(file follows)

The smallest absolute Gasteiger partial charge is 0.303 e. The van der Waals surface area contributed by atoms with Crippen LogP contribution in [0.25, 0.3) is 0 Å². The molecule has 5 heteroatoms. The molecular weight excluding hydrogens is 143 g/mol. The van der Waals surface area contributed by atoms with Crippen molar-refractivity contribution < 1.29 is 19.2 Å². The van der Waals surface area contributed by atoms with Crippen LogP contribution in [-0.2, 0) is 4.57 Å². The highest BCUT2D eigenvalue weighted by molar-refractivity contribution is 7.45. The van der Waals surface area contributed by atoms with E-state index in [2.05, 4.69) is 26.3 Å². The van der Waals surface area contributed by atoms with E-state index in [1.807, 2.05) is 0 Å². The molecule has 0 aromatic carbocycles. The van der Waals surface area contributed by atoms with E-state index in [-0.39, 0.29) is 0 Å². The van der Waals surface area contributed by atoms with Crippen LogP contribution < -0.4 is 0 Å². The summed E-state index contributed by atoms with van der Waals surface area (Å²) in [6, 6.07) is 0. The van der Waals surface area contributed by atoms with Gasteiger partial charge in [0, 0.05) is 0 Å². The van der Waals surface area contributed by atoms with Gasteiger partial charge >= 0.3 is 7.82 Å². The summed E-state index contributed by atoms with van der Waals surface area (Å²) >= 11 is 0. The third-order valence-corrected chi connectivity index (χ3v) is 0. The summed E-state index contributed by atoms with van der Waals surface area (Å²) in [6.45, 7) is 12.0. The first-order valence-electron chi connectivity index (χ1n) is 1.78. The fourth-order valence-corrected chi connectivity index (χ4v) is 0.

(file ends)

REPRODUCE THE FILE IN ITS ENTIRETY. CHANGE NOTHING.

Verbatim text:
The smallest absolute Gasteiger partial charge is 0.303 e. The van der Waals surface area contributed by atoms with Crippen LogP contribution in [0.25, 0.3) is 0 Å². The molecule has 5 heteroatoms. The molecular weight excluding hydrogens is 143 g/mol. The van der Waals surface area contributed by atoms with Crippen molar-refractivity contribution < 1.29 is 19.2 Å². The van der Waals surface area contributed by atoms with Crippen LogP contribution in [-0.2, 0) is 4.57 Å². The highest BCUT2D eigenvalue weighted by molar-refractivity contribution is 7.45. The van der Waals surface area contributed by atoms with E-state index in [2.05, 4.69) is 26.3 Å². The van der Waals surface area contributed by atoms with E-state index in [1.807, 2.05) is 0 Å². The molecule has 0 aromatic carbocycles. The van der Waals surface area contributed by atoms with E-state index in [-0.39, 0.29) is 0 Å². The van der Waals surface area contributed by atoms with Crippen LogP contribution < -0.4 is 0 Å². The summed E-state index contributed by atoms with van der Waals surface area (Å²) in [6, 6.07) is 0. The van der Waals surface area contributed by atoms with Gasteiger partial charge in [0, 0.05) is 0 Å². The van der Waals surface area contributed by atoms with Gasteiger partial charge >= 0.3 is 7.82 Å². The summed E-state index contributed by atoms with van der Waals surface area (Å²) >= 11 is 0. The third-order valence-corrected chi connectivity index (χ3v) is 0. The summed E-state index contributed by atoms with van der Waals surface area (Å²) in [6.45, 7) is 12.0. The first-order valence-electron chi connectivity index (χ1n) is 1.78. The fourth-order valence-corrected chi connectivity index (χ4v) is 0.